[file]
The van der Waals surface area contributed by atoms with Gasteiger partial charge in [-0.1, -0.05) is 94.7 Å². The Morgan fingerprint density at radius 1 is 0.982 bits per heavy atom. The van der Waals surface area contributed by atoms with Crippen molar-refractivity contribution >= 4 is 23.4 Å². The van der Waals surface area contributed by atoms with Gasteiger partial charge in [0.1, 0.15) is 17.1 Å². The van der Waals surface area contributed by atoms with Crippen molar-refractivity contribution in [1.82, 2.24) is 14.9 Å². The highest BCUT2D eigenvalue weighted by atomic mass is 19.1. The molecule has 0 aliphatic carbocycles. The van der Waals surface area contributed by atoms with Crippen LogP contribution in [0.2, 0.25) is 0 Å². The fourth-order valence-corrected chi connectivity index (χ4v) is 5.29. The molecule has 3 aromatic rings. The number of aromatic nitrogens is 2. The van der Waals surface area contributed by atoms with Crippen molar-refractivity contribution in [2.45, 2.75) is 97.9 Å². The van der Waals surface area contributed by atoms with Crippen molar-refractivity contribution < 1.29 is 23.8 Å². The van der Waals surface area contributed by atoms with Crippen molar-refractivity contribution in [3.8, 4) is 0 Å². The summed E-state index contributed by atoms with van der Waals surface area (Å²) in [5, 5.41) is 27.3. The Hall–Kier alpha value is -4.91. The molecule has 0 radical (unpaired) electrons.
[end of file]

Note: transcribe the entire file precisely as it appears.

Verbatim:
The van der Waals surface area contributed by atoms with Gasteiger partial charge in [-0.1, -0.05) is 94.7 Å². The Morgan fingerprint density at radius 1 is 0.982 bits per heavy atom. The van der Waals surface area contributed by atoms with Crippen molar-refractivity contribution >= 4 is 23.4 Å². The van der Waals surface area contributed by atoms with Gasteiger partial charge in [0.1, 0.15) is 17.1 Å². The van der Waals surface area contributed by atoms with Crippen molar-refractivity contribution in [1.82, 2.24) is 14.9 Å². The highest BCUT2D eigenvalue weighted by atomic mass is 19.1. The molecule has 0 aliphatic carbocycles. The van der Waals surface area contributed by atoms with Crippen LogP contribution in [0.2, 0.25) is 0 Å². The fourth-order valence-corrected chi connectivity index (χ4v) is 5.29. The molecule has 3 aromatic rings. The number of aromatic nitrogens is 2. The van der Waals surface area contributed by atoms with Crippen molar-refractivity contribution in [2.45, 2.75) is 97.9 Å². The van der Waals surface area contributed by atoms with Crippen molar-refractivity contribution < 1.29 is 23.8 Å². The van der Waals surface area contributed by atoms with Crippen molar-refractivity contribution in [3.8, 4) is 0 Å². The summed E-state index contributed by atoms with van der Waals surface area (Å²) in [5, 5.41) is 27.3. The Hall–Kier alpha value is -4.91. The molecule has 0 radical (unpaired) electrons.